Curiously, some of the conservative Christians have gathered in huge numbers (they claim 50,000, the police say about 5,000) in public to voice their opposition to the Government's intention of legislating against discriminatory words and practices against persons with reference to their "sexual orientation". It's interesting to note that the Catholic Church, which boasts some 300,000 faithfuls in Hong Kong, does not appear to have spoken out against the proposed legislation. Perhaps they think that such legislation is consistent with the notion of Christian love and justice. Whatever the reason for such conspicuous absence may be, let's look a little more closely at  the grounds the Protestant Christians,which at one time was a progressive force in the Christian movement, claim to have in support of the validity of their claims? I do not claim to know all their grounds. According to the report of the Ming Pao (14.01.13):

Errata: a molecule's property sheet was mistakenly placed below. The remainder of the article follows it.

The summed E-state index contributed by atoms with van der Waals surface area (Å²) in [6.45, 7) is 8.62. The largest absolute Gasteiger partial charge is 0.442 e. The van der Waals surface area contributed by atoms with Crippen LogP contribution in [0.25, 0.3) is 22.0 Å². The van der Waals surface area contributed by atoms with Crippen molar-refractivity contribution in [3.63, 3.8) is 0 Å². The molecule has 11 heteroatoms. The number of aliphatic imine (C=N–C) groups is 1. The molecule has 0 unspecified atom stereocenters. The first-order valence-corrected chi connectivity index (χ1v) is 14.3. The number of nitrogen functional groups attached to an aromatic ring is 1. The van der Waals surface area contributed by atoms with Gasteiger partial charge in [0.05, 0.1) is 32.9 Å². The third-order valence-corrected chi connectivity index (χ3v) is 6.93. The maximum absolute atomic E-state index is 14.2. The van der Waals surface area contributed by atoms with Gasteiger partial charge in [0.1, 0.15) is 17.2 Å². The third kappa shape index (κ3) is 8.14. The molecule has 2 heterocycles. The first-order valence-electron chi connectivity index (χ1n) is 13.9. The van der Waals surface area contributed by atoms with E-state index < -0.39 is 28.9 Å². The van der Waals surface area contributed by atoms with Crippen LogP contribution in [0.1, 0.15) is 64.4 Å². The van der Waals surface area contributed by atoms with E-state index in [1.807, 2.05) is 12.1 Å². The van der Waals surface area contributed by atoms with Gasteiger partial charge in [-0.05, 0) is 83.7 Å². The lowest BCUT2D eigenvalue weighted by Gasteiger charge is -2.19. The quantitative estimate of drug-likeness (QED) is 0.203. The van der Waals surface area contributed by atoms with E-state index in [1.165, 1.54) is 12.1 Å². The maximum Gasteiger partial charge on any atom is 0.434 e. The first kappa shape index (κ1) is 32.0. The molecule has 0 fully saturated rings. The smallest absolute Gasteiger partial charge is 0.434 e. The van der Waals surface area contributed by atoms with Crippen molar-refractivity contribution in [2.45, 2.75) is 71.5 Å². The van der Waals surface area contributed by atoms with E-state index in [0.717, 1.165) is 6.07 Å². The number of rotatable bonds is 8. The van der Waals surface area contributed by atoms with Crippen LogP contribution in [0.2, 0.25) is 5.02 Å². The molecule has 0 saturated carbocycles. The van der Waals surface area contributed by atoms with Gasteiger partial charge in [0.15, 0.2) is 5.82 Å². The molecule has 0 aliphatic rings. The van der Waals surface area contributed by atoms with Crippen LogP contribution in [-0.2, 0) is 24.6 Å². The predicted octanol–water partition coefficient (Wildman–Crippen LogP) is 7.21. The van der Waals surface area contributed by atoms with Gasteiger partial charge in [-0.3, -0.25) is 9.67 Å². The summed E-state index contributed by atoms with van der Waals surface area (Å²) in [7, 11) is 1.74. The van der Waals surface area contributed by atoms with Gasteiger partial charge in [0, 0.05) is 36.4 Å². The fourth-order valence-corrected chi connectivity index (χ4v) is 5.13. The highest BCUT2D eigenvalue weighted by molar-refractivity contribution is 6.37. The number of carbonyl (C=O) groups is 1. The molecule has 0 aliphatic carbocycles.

(1) 大會宣言強調「人人平等」,「反同性戀行為,不等於歧視同性戀者」
      (a) 帶來另一種歧視,並
      (b) 影響言論自由及下一代教育,「(立法後)同性戀者可以批評傳統一夫一妻,但我們不能批評同性戀」。
(3) 多個基督

It seems to me that those who argue thus would, on a superficial first look, appear to have some grounds but upon examination, such "grounds" do not appear to be logically and factually sustainable. I'll explain why.